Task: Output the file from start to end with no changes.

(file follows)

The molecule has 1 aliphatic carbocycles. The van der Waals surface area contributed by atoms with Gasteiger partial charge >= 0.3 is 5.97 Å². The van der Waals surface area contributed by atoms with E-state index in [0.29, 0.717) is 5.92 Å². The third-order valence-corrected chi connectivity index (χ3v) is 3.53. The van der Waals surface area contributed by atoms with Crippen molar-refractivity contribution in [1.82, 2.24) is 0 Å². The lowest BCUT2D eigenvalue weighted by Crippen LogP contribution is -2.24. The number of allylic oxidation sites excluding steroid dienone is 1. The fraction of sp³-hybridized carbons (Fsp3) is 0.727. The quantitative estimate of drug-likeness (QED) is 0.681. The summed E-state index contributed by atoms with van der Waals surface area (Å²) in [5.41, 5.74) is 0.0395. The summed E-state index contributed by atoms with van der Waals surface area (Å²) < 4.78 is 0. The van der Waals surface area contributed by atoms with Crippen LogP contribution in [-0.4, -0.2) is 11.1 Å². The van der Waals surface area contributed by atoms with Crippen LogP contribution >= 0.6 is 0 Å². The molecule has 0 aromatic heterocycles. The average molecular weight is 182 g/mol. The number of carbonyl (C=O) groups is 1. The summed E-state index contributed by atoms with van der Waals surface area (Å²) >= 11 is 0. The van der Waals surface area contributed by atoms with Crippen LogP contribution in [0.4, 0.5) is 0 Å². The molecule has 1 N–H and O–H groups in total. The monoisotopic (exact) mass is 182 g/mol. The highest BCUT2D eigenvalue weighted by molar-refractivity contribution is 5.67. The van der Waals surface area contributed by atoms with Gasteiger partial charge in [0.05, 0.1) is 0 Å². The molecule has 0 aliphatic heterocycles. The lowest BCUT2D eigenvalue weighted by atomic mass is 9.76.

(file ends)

The molecule has 1 aliphatic carbocycles. The van der Waals surface area contributed by atoms with Gasteiger partial charge >= 0.3 is 5.97 Å². The van der Waals surface area contributed by atoms with E-state index in [0.29, 0.717) is 5.92 Å². The third-order valence-corrected chi connectivity index (χ3v) is 3.53. The van der Waals surface area contributed by atoms with Crippen molar-refractivity contribution in [1.82, 2.24) is 0 Å². The lowest BCUT2D eigenvalue weighted by Crippen LogP contribution is -2.24. The number of allylic oxidation sites excluding steroid dienone is 1. The fraction of sp³-hybridized carbons (Fsp3) is 0.727. The quantitative estimate of drug-likeness (QED) is 0.681. The summed E-state index contributed by atoms with van der Waals surface area (Å²) in [5.41, 5.74) is 0.0395. The summed E-state index contributed by atoms with van der Waals surface area (Å²) < 4.78 is 0. The van der Waals surface area contributed by atoms with Crippen LogP contribution in [-0.4, -0.2) is 11.1 Å². The van der Waals surface area contributed by atoms with Crippen LogP contribution >= 0.6 is 0 Å². The molecule has 0 aromatic heterocycles. The average molecular weight is 182 g/mol. The number of carbonyl (C=O) groups is 1. The summed E-state index contributed by atoms with van der Waals surface area (Å²) >= 11 is 0. The van der Waals surface area contributed by atoms with Crippen LogP contribution in [0.4, 0.5) is 0 Å². The molecule has 1 N–H and O–H groups in total. The monoisotopic (exact) mass is 182 g/mol. The highest BCUT2D eigenvalue weighted by molar-refractivity contribution is 5.67. The van der Waals surface area contributed by atoms with Gasteiger partial charge in [0.05, 0.1) is 0 Å². The molecule has 0 aliphatic heterocycles. The lowest BCUT2D eigenvalue weighted by atomic mass is 9.76.